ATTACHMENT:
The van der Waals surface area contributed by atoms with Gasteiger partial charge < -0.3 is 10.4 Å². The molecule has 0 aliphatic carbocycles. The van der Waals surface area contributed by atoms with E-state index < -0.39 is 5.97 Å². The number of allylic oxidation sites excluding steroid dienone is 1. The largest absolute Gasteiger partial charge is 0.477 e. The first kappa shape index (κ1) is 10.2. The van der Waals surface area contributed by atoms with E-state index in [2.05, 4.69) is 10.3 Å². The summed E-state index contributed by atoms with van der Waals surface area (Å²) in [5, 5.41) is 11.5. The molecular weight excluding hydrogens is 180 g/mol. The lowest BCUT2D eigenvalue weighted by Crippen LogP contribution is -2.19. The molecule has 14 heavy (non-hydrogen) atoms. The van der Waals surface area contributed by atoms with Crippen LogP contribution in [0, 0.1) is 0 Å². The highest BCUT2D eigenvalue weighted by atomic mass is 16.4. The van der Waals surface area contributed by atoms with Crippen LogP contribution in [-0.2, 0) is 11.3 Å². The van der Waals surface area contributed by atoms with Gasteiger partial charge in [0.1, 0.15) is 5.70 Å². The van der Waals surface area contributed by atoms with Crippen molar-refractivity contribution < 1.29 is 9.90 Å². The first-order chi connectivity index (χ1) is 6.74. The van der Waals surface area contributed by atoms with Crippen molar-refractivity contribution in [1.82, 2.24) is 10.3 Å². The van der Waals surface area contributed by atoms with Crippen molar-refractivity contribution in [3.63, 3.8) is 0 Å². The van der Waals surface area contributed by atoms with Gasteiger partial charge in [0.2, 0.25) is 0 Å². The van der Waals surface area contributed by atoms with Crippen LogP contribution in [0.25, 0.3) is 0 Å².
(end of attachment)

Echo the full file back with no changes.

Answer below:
The van der Waals surface area contributed by atoms with Gasteiger partial charge < -0.3 is 10.4 Å². The molecule has 0 aliphatic carbocycles. The van der Waals surface area contributed by atoms with E-state index < -0.39 is 5.97 Å². The number of allylic oxidation sites excluding steroid dienone is 1. The largest absolute Gasteiger partial charge is 0.477 e. The first kappa shape index (κ1) is 10.2. The van der Waals surface area contributed by atoms with E-state index in [2.05, 4.69) is 10.3 Å². The summed E-state index contributed by atoms with van der Waals surface area (Å²) in [5, 5.41) is 11.5. The molecular weight excluding hydrogens is 180 g/mol. The lowest BCUT2D eigenvalue weighted by Crippen LogP contribution is -2.19. The molecule has 14 heavy (non-hydrogen) atoms. The van der Waals surface area contributed by atoms with Crippen LogP contribution in [0, 0.1) is 0 Å². The highest BCUT2D eigenvalue weighted by atomic mass is 16.4. The van der Waals surface area contributed by atoms with Crippen LogP contribution in [-0.2, 0) is 11.3 Å². The van der Waals surface area contributed by atoms with Gasteiger partial charge in [0.1, 0.15) is 5.70 Å². The van der Waals surface area contributed by atoms with Crippen molar-refractivity contribution < 1.29 is 9.90 Å². The first-order chi connectivity index (χ1) is 6.74. The van der Waals surface area contributed by atoms with Crippen molar-refractivity contribution in [1.82, 2.24) is 10.3 Å². The van der Waals surface area contributed by atoms with Crippen molar-refractivity contribution in [3.63, 3.8) is 0 Å². The van der Waals surface area contributed by atoms with Gasteiger partial charge in [0.2, 0.25) is 0 Å². The van der Waals surface area contributed by atoms with Crippen LogP contribution in [0.25, 0.3) is 0 Å².